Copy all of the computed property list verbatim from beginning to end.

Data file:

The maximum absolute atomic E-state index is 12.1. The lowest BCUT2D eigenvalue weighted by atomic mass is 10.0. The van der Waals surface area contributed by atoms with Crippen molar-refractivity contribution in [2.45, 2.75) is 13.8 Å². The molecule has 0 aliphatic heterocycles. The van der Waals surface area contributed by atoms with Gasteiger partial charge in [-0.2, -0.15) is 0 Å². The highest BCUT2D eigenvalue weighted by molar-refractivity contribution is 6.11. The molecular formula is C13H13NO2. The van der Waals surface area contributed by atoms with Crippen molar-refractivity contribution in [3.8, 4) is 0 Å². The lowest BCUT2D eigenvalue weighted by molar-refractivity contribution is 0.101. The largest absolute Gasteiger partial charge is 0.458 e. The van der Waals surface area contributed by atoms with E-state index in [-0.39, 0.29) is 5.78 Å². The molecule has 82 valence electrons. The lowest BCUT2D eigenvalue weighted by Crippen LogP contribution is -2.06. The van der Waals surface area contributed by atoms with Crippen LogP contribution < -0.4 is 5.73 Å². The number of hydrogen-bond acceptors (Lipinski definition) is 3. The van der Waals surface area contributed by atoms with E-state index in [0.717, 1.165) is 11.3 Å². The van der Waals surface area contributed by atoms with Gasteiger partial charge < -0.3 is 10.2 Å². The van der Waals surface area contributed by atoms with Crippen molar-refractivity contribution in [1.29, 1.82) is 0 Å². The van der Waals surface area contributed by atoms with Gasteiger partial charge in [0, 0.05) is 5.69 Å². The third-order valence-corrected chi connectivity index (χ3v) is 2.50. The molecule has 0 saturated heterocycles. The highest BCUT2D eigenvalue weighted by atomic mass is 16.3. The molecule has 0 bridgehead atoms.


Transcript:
The maximum absolute atomic E-state index is 12.1. The lowest BCUT2D eigenvalue weighted by atomic mass is 10.0. The van der Waals surface area contributed by atoms with Crippen molar-refractivity contribution in [2.45, 2.75) is 13.8 Å². The molecule has 0 aliphatic heterocycles. The van der Waals surface area contributed by atoms with Gasteiger partial charge in [-0.2, -0.15) is 0 Å². The highest BCUT2D eigenvalue weighted by molar-refractivity contribution is 6.11. The molecular formula is C13H13NO2. The van der Waals surface area contributed by atoms with Crippen molar-refractivity contribution in [3.8, 4) is 0 Å². The lowest BCUT2D eigenvalue weighted by molar-refractivity contribution is 0.101. The largest absolute Gasteiger partial charge is 0.458 e. The van der Waals surface area contributed by atoms with E-state index in [-0.39, 0.29) is 5.78 Å². The molecule has 82 valence electrons. The lowest BCUT2D eigenvalue weighted by Crippen LogP contribution is -2.06. The van der Waals surface area contributed by atoms with Crippen LogP contribution < -0.4 is 5.73 Å². The number of hydrogen-bond acceptors (Lipinski definition) is 3. The van der Waals surface area contributed by atoms with E-state index in [0.717, 1.165) is 11.3 Å². The van der Waals surface area contributed by atoms with Gasteiger partial charge < -0.3 is 10.2 Å². The van der Waals surface area contributed by atoms with Crippen molar-refractivity contribution in [1.29, 1.82) is 0 Å². The van der Waals surface area contributed by atoms with Gasteiger partial charge in [0, 0.05) is 5.69 Å². The third-order valence-corrected chi connectivity index (χ3v) is 2.50. The molecule has 0 saturated heterocycles. The highest BCUT2D eigenvalue weighted by atomic mass is 16.3. The molecule has 0 bridgehead atoms.